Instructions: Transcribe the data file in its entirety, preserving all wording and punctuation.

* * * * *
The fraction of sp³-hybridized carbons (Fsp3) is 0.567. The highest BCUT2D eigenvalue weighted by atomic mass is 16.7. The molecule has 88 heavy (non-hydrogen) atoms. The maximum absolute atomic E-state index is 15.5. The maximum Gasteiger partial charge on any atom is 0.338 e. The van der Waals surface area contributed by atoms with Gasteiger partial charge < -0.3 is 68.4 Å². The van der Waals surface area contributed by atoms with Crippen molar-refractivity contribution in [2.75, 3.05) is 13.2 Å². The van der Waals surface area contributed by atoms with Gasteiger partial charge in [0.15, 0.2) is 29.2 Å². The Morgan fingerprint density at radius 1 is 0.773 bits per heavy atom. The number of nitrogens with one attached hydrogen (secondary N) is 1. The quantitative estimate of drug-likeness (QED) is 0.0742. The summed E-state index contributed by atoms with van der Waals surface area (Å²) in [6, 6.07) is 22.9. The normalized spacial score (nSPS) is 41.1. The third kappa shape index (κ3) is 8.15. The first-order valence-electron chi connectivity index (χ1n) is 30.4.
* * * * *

The fraction of sp³-hybridized carbons (Fsp3) is 0.567. The highest BCUT2D eigenvalue weighted by atomic mass is 16.7. The molecule has 88 heavy (non-hydrogen) atoms. The maximum absolute atomic E-state index is 15.5. The maximum Gasteiger partial charge on any atom is 0.338 e. The van der Waals surface area contributed by atoms with Gasteiger partial charge < -0.3 is 68.4 Å². The van der Waals surface area contributed by atoms with Crippen molar-refractivity contribution in [2.75, 3.05) is 13.2 Å². The van der Waals surface area contributed by atoms with Gasteiger partial charge in [0.15, 0.2) is 29.2 Å². The Morgan fingerprint density at radius 1 is 0.773 bits per heavy atom. The number of nitrogens with one attached hydrogen (secondary N) is 1. The quantitative estimate of drug-likeness (QED) is 0.0742. The summed E-state index contributed by atoms with van der Waals surface area (Å²) in [6, 6.07) is 22.9. The normalized spacial score (nSPS) is 41.1. The third kappa shape index (κ3) is 8.15. The first-order valence-electron chi connectivity index (χ1n) is 30.4.